Azalina’s motion against Nurul a gross abuse of parliamentary majority and will open the floodgates for majoritarian oppression of the minority in Parliament which should not have been allowed by the Speaker in the first place
It is shocking and outrageous that a motion in the name of the Minister in the Prime Minister’s Department, Datuk Azalina Othman Said against the PKR MP for Lembah Pantai Nurul Izzah Anwar has appeared in today’s Dewan Rakyat Order Paper, clearly in violation of Standing Order 27 (3) which states:
“Except as provided in Standing Order 43 and in paragraph (5) of Standing Order 86 and 26(1), not less than fourteen days’ notice of any motion shall be given unless it is in the name of a Minister, in which case seven days’ notice or, if Tuan Yang di-Pertua is satisfied upon representation to him by a Minister that the public interest requires that a motion should be debated as soon as possible, one day’s notice shall be sufficient.”
Azalina’s motion clearly does not have the requisite seven days’ notice stipulated for motions in the name of a Minister.
Is the Speaker, Tan Sri Pandikar Amin Mulia satisfied upon Azalina’s representation that one day’s notice is sufficient, as “public interest” requires that the motion should be debated as soon as possible?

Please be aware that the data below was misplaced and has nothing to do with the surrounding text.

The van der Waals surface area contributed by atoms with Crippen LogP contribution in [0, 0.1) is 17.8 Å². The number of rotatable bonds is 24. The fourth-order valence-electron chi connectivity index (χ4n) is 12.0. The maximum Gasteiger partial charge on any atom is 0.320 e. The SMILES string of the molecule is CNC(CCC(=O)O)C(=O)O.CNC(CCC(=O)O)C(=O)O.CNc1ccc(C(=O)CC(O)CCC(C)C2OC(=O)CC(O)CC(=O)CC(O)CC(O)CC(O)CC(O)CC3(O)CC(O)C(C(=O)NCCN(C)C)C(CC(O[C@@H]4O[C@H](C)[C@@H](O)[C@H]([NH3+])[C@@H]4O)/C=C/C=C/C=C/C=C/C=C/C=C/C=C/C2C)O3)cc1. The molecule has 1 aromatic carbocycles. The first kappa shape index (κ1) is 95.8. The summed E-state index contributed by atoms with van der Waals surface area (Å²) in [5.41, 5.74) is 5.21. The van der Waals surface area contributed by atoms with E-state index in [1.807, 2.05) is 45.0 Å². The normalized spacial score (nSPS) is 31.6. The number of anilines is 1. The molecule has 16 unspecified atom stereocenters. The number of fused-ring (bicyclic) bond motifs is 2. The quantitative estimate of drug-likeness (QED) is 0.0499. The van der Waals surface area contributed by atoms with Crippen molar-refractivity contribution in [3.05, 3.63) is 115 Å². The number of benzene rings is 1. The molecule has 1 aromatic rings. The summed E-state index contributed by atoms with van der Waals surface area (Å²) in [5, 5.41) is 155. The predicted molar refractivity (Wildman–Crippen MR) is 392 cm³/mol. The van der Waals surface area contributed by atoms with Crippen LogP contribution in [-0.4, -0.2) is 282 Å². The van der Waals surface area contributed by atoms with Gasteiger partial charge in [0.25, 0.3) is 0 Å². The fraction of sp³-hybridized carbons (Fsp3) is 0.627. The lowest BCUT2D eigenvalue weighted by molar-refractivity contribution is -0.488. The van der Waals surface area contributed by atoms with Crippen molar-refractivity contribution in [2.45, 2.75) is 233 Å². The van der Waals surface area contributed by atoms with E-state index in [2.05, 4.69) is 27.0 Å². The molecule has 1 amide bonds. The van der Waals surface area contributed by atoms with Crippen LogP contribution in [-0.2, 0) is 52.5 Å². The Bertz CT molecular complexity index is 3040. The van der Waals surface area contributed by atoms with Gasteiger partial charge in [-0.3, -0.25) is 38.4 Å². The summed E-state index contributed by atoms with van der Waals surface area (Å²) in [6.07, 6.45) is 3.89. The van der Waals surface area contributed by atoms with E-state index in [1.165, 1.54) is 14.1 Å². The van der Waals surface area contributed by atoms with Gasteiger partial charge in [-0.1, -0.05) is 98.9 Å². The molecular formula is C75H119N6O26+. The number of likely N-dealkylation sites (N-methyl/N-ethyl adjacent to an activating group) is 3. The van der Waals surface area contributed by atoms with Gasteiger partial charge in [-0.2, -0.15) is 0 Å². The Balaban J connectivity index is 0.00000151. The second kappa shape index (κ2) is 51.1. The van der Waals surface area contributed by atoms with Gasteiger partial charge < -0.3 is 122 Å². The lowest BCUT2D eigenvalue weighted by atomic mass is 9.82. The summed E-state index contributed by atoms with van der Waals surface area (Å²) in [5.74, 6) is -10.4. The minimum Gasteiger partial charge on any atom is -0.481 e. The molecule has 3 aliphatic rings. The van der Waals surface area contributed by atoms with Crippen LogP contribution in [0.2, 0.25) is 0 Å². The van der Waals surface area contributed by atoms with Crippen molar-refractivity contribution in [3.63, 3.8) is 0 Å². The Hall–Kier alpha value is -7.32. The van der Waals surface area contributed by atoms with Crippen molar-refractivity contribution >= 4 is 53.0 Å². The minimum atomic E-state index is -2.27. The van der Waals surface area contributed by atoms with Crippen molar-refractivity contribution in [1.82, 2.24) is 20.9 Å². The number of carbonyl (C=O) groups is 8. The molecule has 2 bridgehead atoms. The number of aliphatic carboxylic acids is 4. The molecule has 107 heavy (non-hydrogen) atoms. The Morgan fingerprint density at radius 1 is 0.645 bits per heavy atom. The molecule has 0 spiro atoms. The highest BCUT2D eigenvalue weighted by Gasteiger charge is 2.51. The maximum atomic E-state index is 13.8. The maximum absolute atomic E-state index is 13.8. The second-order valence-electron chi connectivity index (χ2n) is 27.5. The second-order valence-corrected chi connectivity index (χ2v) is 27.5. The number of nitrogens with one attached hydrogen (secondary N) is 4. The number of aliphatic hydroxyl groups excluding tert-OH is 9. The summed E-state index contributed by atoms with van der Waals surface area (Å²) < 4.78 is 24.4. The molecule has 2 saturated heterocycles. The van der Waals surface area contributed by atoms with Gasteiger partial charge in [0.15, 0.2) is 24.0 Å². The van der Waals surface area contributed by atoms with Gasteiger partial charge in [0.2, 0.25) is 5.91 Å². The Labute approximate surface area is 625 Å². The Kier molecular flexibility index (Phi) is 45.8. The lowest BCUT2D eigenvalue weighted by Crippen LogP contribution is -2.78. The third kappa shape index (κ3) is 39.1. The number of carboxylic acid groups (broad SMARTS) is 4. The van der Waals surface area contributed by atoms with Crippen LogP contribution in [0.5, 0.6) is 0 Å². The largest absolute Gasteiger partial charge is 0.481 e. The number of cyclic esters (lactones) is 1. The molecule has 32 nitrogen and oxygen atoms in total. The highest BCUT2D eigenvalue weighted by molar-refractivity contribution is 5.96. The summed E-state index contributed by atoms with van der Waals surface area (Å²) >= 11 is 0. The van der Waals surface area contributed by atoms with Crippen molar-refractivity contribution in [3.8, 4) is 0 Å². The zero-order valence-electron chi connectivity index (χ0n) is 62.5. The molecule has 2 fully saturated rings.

What could be such “public interest” when Azalina’s motion against Nurul is most spiteful and a gross abuse of parliamentary majority which will open the floodgates of majoritarian oppression of the minority in Parliament which should not have been allowed by the Speaker in the first place.
There are two major objections to such a motion:
Firstly, although couched in the form of a reference of Nurul to the Committee of Privileges, the motion denies freedom of inquiry and finding by the Committee of Privileges as it constitutes a conviction that Nurul is guilty of the charges made by Azalina.
Secondly, it is an oppressive and dangerous precedent to condemn an MP for violating the oath of office as a Member of Parliament “to bear true faith and allegiance to Malaysia” and to “preserve, protect and defend the Constitution” on the flimsiest of grounds, not based on the facts of the case but on whether a majority vote in Parliament could be summoned in favour of the motion.
Would Azalina agree to amend the motion to also refer the Prime Minister, Datuk Seri Najib Razak to the Parliamentary Rights and Privileges Committee as Najib was also in the centre of a similar controversy last month, when a photograph appeared on the social media of Najib shaking hands with the Jewish Prime Minister Benjamin Netanyahu at the United Nations?
As Nurul’s photographed meeting with Jacel Kiram was as innocent as the photographed handshake between Najib and the Israeli Prime Minister, it is time for the issue to be put to rest.
There is no reason or justification to drag Parliament down to a new gutter level in the politicking over the issue.